- A Brief Introduction to the Movement
- To Stay or To Go?: The National Emigration Convention of 1854
- The 1853 Manual Labor College Initiative
- Bishop Henry McNeal Turner
- Mobility, Migration, and the 1855 Philadelphia National Convention
- Henry Highland Garnet's "Address"
- What Did They Eat? Where Did They Stay?
- Black Wealth and the 1843 Convention
- Black Women's Economic Power
- The First National Convention
- The "Conventions" of the Conventions: Political Rituals
- A National Press? The 1847 National Convention and the North Star
- Equality Before the Law: California Black Convention Activism, 1855-65
- Conflict on the Ohio: The 1858 Convention in Cincinnati
- Conventions by City
- National Conventions
- Women Delegates
- Women in the Conventions
- Convention Hosts by Denomination
- Conventions by Level
- Clusters of Conventions
- Colored Conventions in Canada
- Women in the Conventions | March 8, 2017
- Douglass Day
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Urgency marks the organization of the 1830 convention. African Americans across the country had sensed the need to start a national dialogue for several years, evidenced by the publications of Freedom’s Journal and Walker’s Appeal. This growing desire culminated in action after anti-Black riots and oppressive laws engulfed the city of Cincinnati in 1829. As a result, the 1830 convention was organized more quickly and attended by fewer delegates than subsequent conventions, which can serve as an explanation for some of the discrepancies that cause us to question its place in the movement.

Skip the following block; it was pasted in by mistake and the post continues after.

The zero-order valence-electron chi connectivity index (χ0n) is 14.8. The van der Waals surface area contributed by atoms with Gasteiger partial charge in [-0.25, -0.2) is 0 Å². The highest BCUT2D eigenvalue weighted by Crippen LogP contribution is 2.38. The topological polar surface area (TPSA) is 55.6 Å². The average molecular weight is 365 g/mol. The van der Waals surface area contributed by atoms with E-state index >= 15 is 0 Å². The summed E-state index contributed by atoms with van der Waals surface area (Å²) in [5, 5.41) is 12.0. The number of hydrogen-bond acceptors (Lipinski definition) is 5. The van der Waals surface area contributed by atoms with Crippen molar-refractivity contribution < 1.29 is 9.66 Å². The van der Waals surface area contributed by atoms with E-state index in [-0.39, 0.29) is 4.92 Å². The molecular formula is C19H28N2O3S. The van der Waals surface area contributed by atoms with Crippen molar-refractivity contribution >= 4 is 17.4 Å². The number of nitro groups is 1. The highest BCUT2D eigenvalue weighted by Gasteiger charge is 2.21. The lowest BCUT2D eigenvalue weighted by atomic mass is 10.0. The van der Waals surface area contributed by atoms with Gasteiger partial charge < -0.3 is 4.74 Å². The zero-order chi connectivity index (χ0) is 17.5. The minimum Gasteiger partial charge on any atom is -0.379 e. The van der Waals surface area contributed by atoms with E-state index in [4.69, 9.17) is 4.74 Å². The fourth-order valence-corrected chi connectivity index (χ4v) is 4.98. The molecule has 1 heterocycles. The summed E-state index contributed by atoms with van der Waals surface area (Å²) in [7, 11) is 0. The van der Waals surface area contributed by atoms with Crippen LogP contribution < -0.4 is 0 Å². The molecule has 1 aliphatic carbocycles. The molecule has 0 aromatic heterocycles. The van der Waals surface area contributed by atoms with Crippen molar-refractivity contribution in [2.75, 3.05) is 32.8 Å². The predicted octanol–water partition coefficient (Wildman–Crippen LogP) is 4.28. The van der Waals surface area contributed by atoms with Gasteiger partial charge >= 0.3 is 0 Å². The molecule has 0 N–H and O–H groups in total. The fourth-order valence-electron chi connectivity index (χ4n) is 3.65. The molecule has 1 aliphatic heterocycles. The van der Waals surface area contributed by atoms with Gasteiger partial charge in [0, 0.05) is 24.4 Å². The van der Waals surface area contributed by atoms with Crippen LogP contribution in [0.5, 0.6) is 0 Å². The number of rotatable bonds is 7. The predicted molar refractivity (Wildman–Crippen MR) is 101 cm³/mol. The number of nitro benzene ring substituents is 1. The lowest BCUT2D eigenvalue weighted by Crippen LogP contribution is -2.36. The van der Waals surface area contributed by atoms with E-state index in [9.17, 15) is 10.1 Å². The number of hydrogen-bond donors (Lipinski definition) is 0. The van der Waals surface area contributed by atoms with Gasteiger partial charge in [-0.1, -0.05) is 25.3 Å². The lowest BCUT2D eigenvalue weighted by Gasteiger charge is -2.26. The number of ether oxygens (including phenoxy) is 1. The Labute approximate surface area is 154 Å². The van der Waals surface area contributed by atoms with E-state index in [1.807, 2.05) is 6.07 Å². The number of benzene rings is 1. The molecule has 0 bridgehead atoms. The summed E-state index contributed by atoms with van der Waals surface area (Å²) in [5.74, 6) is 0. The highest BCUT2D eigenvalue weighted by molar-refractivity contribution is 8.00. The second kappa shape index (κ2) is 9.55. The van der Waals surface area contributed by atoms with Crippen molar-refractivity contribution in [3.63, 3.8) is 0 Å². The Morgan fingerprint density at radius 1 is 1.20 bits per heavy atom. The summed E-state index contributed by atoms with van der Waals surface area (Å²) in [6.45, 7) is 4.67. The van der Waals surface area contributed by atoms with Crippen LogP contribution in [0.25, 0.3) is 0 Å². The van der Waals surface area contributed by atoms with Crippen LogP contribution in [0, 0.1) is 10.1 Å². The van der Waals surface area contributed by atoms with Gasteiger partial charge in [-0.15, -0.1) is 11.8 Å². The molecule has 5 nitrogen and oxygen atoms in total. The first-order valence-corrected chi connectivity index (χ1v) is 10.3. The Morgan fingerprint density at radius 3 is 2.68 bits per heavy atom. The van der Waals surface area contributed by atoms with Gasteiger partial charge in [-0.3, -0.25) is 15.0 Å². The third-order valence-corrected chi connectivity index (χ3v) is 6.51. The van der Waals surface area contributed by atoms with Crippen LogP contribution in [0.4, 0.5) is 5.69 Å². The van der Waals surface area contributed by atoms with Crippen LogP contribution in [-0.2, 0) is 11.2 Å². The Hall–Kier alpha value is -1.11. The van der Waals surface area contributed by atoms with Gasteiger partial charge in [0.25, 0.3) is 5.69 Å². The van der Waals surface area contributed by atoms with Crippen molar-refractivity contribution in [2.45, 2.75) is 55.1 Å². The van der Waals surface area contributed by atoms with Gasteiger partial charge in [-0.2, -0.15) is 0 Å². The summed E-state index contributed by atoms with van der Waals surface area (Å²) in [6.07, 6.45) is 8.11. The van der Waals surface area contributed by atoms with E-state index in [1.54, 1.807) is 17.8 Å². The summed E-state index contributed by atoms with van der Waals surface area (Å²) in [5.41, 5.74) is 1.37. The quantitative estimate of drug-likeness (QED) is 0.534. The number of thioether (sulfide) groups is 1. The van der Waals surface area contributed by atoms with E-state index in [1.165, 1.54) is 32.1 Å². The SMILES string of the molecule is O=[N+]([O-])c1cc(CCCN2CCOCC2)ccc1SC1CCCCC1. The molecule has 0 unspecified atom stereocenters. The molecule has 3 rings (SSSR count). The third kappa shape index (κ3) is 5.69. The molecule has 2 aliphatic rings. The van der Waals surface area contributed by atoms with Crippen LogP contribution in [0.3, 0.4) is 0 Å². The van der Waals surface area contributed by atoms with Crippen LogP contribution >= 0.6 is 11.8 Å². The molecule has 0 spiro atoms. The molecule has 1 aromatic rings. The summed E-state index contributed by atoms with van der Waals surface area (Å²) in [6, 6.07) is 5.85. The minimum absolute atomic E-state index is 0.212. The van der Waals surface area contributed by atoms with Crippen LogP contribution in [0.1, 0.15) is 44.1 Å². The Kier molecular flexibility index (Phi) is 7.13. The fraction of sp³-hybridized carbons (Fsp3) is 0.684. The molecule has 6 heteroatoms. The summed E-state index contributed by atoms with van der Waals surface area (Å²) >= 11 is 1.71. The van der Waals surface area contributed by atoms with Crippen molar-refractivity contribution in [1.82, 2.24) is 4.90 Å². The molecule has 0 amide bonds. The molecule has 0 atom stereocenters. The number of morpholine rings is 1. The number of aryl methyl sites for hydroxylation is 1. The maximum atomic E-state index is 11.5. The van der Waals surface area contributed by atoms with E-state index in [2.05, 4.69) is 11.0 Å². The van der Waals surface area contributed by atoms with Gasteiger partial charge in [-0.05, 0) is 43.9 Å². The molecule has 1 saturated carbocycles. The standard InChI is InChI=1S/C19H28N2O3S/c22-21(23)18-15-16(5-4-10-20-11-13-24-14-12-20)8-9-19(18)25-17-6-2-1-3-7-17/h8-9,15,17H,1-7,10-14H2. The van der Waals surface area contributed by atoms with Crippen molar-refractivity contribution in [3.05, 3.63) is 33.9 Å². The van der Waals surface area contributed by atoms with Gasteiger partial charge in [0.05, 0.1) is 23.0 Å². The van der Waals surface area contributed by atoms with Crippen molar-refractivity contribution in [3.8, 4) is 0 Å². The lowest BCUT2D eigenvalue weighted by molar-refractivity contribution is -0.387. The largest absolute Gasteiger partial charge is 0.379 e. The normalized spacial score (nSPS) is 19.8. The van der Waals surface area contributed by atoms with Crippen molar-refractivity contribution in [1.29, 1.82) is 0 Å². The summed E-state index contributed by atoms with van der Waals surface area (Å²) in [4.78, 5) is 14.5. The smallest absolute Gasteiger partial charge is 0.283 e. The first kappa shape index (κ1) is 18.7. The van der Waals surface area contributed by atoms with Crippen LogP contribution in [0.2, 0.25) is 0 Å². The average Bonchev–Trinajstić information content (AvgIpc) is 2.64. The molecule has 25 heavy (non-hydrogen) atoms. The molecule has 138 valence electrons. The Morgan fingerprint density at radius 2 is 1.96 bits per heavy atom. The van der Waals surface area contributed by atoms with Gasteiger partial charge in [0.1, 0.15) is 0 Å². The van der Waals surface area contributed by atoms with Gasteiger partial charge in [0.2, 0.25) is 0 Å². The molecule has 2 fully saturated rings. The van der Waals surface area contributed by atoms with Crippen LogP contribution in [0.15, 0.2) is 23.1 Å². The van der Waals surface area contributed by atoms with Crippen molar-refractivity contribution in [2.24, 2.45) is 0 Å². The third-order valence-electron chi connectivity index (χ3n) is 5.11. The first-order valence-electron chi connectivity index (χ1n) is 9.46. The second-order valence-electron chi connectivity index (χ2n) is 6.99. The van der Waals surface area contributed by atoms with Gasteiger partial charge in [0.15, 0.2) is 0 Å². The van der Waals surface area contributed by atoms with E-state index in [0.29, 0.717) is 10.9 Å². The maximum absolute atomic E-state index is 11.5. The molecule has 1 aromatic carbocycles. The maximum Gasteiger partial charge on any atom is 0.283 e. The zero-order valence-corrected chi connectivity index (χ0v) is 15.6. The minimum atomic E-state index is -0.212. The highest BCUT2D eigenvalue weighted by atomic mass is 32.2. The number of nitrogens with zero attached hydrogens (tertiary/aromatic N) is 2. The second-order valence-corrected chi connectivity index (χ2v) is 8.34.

From 1831 to 1835 conventions adopted a different name and different rules, but did not altogether ignore the significance of the 1830 convention. In fact, the convention held in Philadelphia in 1832 offers a detailed account of the outcome of the 1830 convention and an explanation for why subsequent conventions changed course away from emigration:
"A part of the white inhabitants of said province (Canada) had, through prejudice and the fear of being overburthened with an ejected population, petitioned the provincial parliament to prohibit the general influx of colored population from entering their limits, which threw some consternation on the prospect. The Convention did not wholly abandon the subject, but turned its attention more to the elevation of our people in this, our native home."
Thus, Bishop Richard Allen’s 1830 vision of Canada as a nation that makes “no invidious distinction based upon race” turned out to be just a vision, not yet a reality. By 1832, delegates appear to have begun to again accept the United States as their “native home,” and to shift their focus to improving the conditions of the Black community within its oppressive political system. The 1830 convention was not an outlier of the Colored Conventions movement but rather a prelude to it. It established the groundwork for what would become a century-long phenomenon of Black political organizing.